This Robot Could Prevent You From Ever Having To Get A Colonoscopy

Monday, April 24, 2017

This Robot Could Prevent You From Ever Having To Get A Colonoscopy


Biomedical technology has taken the next step toward simplifying the colonoscopy process, which is possibly the least-looked-forward-to medical procedure of all time. The current procedure requires the use of a small camera placed at the end of a flexible tube that is then inserted into a patient’s--body. 

A group of scientists have begun the work to minimize the procedure’s discomfort by creating a digestible snake-like robot that would move itself through the digestive system.

The robot, named SAW — single actuator wave-like robot — was built at the Ben-Gurion University of the Negev in Israel and is evolving into the foreseeable solution for visualizing the insides of both the small and large intestine.

Motion of the Wave

SAW is unlike most moving devices due to its dynamic movement. While most bots have wheels or legs to move, SAW moves using the wave-like motion of its body. This is possible, in part, due to the SAW’s calculate actuator travel life that enables it to move by pushing the area around it. Like a snake that slithers and writhes its body forward, SAW rotates its helix-like shape in a single direction that allows for movement through many interesting terrains.

The intestines are full of many strange, twisting directions that make it difficult for doctors to map patients’ intestines. Conventional medicine uses a swallowable pill-sized camera to help doctors inspect intestines. Unfortunately, this process comes with myriad flaws that make mapping the intestines difficult or impossible. Here are a few of them:

  • They require digestion. Since the pill cameras are swallowed, they follow the body’s natural digestion rate to pass. This means it could take 12 hours to see the insides of a patient.
  • They can be blocked. It isn’t uncommon for pill cameras to become stuck or blocked inside the intestine. When this happens, doctors and patients run the risk of having the pill camera lose its charge while getting passed.
  • They’re only visual. Camera pills can only examine the inside of a patient with a small camera. Ideally, doctors would like to take samples of anything they see in the body, but this isn’t possible — at least not yet.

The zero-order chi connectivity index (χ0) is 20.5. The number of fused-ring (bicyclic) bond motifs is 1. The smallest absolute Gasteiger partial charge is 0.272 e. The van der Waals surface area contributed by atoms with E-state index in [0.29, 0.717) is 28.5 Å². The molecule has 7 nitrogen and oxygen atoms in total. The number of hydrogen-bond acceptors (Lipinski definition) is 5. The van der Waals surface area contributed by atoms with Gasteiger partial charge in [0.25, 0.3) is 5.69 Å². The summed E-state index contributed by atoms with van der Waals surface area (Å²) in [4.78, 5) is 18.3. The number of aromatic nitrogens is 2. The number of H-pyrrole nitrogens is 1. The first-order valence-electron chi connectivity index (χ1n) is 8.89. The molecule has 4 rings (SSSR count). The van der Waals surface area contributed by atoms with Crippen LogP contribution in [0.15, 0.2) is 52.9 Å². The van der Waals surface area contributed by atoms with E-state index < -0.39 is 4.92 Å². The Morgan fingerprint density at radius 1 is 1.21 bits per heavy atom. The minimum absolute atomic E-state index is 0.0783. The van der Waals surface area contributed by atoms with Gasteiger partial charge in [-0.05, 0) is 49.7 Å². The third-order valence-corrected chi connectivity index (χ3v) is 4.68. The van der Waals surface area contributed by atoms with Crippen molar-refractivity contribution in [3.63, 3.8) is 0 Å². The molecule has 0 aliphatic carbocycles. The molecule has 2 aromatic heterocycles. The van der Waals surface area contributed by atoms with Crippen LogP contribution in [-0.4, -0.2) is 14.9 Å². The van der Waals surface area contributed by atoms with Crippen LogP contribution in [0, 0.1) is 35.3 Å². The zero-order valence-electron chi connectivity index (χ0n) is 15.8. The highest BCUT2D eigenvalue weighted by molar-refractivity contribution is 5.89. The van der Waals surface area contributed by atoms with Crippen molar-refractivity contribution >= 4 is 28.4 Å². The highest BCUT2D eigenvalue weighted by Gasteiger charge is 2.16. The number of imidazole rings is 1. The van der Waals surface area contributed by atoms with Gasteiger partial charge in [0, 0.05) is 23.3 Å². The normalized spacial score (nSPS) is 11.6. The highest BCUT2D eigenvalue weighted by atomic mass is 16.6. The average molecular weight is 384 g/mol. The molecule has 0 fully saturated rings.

Big Power in Small Sizes

Currently, the SAW is made of relatively small pieces of interlocking plastic provided by a 3D printer. At its current state, it’s too big to use. The dream of doctors using the SAW is to shrink it down enough to fit in the remarkably thin small intestine. This would give doctors a greater look at something that it’s tough to see — inside the digestive tract.

SAW Robot

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The future SAW wouldn’t be made of plastic but of simple biocompatible latex or a rubber substance that can withstand digestion while staying flexible.

The team of engineers and researchers at the Ben-Gurion University of the Negev have a great deal of work to do before a useable SAW is released, but the dividends of the work would be well worth the trouble. With a small remote controlled device that would move through natural curves of the body, doctors could conceivably do much more than map internal organs.

Ideas like installing small scalpels to cut tissue samples or electric-cauterizing tools that could possibly stop internal bleeding have already been mentioned. With all the buzz the device is creating, many in the bioengineering world are excited to see where and when the device will become available for testing. The researchers at the Ben-Gurion University of the Negev are getting ready to begin testing on pigs, and, if the results are positive, medical technology will be much better for it.

By  Kayla MatthewsEmbed

Kayla Matthews writes about marketing innovation and business solutions for, Convince & Convert and WeWork. You can read more posts by Kayla on her blog, Productivity Theory.


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